There are moments when certain developments challenge your long-cherished beliefs about the business you are in. These developments pose questions that make you wonder if you were wrong to begin with, about the assumptions you made about your business, its core values, and about the customers you hoped you would attract. One such development came in the form of a series of emails we received through our website query form. These visitors to our website knew about other service providers that provided self-published books almost instantaneously (within a matter of minutes!!) and wondered how we were okay not offering our customers similar turnaround times.
Our company, CinnamonTeal Design and Publishing, called CinnamonTeal Print and Publishing at its launch in 2007, was the first in India to provide self-publishing services. Within a few months of launching our services, we were contacted by the US-based self-publishing house, AuthorHouse. They wanted to know if we would extend their DIY publishing service to our customers in India, in return for a fee (the exact terms of the contract are now hazy). We jumped at the idea and they were gracious enough to help us with the design and development of the required tools. But a few months into this relationship we saw why this might not work for us.
For our ideal customer, we had in mind an author who was sure of her craft, yet hesitant to discard the established best practices of publishing. She wasn’t cocky; while she knew she could write well, she didn’t hesitate to ask for editing help, nor did she cut corners with the process a good book should entail. This author knew that publishing is hard work, that getting a book out there and giving the buyer, a reader who would spend time and money on her book, their money’s worth, involved a lot of effort. So, for this author, jumping the line wasn’t an option. For her, it did not matter how fast her book got to market, rather that her book should be as ready and complete as possible. This was the author we had in mind, and wanted to assist.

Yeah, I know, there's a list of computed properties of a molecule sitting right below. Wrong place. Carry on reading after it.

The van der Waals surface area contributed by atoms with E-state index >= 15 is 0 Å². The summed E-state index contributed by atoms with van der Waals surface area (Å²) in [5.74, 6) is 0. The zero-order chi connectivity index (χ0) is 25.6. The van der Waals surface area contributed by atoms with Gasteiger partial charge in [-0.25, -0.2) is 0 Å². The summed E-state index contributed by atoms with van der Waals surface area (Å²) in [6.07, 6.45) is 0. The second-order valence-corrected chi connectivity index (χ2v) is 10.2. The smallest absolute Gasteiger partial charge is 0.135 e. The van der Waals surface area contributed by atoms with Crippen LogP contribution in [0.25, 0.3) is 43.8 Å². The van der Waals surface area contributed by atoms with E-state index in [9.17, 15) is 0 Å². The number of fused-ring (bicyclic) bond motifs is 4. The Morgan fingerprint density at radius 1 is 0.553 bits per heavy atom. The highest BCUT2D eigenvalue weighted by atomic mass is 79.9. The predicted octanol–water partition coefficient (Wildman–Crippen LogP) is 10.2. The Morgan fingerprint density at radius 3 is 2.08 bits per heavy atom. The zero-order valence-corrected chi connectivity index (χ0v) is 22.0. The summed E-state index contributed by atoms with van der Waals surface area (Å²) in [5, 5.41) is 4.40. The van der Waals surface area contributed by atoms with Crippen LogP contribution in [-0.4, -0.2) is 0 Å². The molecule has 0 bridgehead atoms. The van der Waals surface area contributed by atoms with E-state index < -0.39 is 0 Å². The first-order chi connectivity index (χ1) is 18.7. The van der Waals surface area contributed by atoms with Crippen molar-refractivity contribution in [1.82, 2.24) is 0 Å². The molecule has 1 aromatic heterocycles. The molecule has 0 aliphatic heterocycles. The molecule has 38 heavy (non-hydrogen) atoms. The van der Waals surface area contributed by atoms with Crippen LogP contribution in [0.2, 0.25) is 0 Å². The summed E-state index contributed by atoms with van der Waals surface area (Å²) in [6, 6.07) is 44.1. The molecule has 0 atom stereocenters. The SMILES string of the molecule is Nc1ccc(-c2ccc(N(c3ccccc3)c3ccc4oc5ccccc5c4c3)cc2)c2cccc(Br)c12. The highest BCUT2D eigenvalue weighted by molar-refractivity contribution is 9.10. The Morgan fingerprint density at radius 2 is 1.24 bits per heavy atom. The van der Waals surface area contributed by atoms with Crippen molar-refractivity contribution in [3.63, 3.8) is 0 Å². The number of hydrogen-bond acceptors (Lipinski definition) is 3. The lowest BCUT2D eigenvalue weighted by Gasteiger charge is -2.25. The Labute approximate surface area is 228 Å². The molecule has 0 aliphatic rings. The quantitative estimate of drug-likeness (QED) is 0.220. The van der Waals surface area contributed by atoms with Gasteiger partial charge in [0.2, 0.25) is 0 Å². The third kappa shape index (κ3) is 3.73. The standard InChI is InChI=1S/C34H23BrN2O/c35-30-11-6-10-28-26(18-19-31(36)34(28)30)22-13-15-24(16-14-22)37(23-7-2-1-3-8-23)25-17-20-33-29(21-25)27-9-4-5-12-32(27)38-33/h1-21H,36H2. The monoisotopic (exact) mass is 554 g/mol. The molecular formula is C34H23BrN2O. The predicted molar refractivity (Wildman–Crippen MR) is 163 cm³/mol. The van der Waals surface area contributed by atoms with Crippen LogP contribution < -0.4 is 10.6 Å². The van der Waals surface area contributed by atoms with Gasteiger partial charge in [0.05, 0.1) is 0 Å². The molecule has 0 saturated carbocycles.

DIY publishing would therefore not work for such an author. DIY publishing processes are rather suited for authors who wish to seek no help in perfecting their manuscript, who see no value in an editor who will polish their manuscripts for the better. DIY authors are in a rush to get to market – a template-driven approach, where off-the-shelf products are used to make do, works best for them. Undoubtedly, such authors have their place in the spectrum of writers, they were just not authors we wanted to work with.
So when authors now come and ask us whether we will turn around in 30 minutes or less, we really don’t know how to answer them. Because our gut and our years of experience (11 now) tell us that books are not made that way. That every book is unique and that, therefore, a one-size-fits-all approach will not work for a book that must be produced exquisitely. That every book must be edited, more times than one, or at least once, thoroughly. That the cover, spine and back cover are important elements of the book, elements that the author must pay a lot of attention to. That an author must be passionate about her book and take every step to ensure that the book is widely marketed among its readership, and put in place a process that makes the book accessible to those who wish to buy it. That an author must ‘own’ the book as much, if not more, than its publisher.
For now, we will continue to seek that author who believes in perfecting her art of writing, even if she is a dwindling tribe. And work with her to provide another beautiful book. For the rest there seem to be enough providers in the market, who will “turn around” faster than you can say the two words.